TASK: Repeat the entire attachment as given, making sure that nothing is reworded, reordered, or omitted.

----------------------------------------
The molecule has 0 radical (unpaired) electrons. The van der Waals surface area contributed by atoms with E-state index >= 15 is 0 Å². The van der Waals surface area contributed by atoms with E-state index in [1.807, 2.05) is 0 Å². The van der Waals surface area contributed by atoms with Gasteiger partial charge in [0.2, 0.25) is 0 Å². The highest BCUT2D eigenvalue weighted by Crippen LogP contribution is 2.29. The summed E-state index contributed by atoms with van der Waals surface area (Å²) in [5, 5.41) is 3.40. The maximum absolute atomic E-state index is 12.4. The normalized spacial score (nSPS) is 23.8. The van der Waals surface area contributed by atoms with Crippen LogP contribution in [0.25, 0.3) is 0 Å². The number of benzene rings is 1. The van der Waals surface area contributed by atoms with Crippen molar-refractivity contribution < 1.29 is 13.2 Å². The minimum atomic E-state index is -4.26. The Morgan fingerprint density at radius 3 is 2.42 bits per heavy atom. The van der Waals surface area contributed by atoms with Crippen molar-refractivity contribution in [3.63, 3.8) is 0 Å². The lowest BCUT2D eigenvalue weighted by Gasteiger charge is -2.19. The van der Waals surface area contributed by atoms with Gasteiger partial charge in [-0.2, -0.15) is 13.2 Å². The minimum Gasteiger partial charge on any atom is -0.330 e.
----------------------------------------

The molecule has 0 radical (unpaired) electrons. The van der Waals surface area contributed by atoms with E-state index >= 15 is 0 Å². The van der Waals surface area contributed by atoms with E-state index in [1.807, 2.05) is 0 Å². The van der Waals surface area contributed by atoms with Gasteiger partial charge in [0.2, 0.25) is 0 Å². The highest BCUT2D eigenvalue weighted by Crippen LogP contribution is 2.29. The summed E-state index contributed by atoms with van der Waals surface area (Å²) in [5, 5.41) is 3.40. The maximum absolute atomic E-state index is 12.4. The normalized spacial score (nSPS) is 23.8. The van der Waals surface area contributed by atoms with Crippen LogP contribution in [0.25, 0.3) is 0 Å². The number of benzene rings is 1. The van der Waals surface area contributed by atoms with Crippen molar-refractivity contribution < 1.29 is 13.2 Å². The minimum atomic E-state index is -4.26. The Morgan fingerprint density at radius 3 is 2.42 bits per heavy atom. The van der Waals surface area contributed by atoms with Crippen molar-refractivity contribution in [3.63, 3.8) is 0 Å². The lowest BCUT2D eigenvalue weighted by Gasteiger charge is -2.19. The van der Waals surface area contributed by atoms with Gasteiger partial charge in [-0.2, -0.15) is 13.2 Å². The minimum Gasteiger partial charge on any atom is -0.330 e.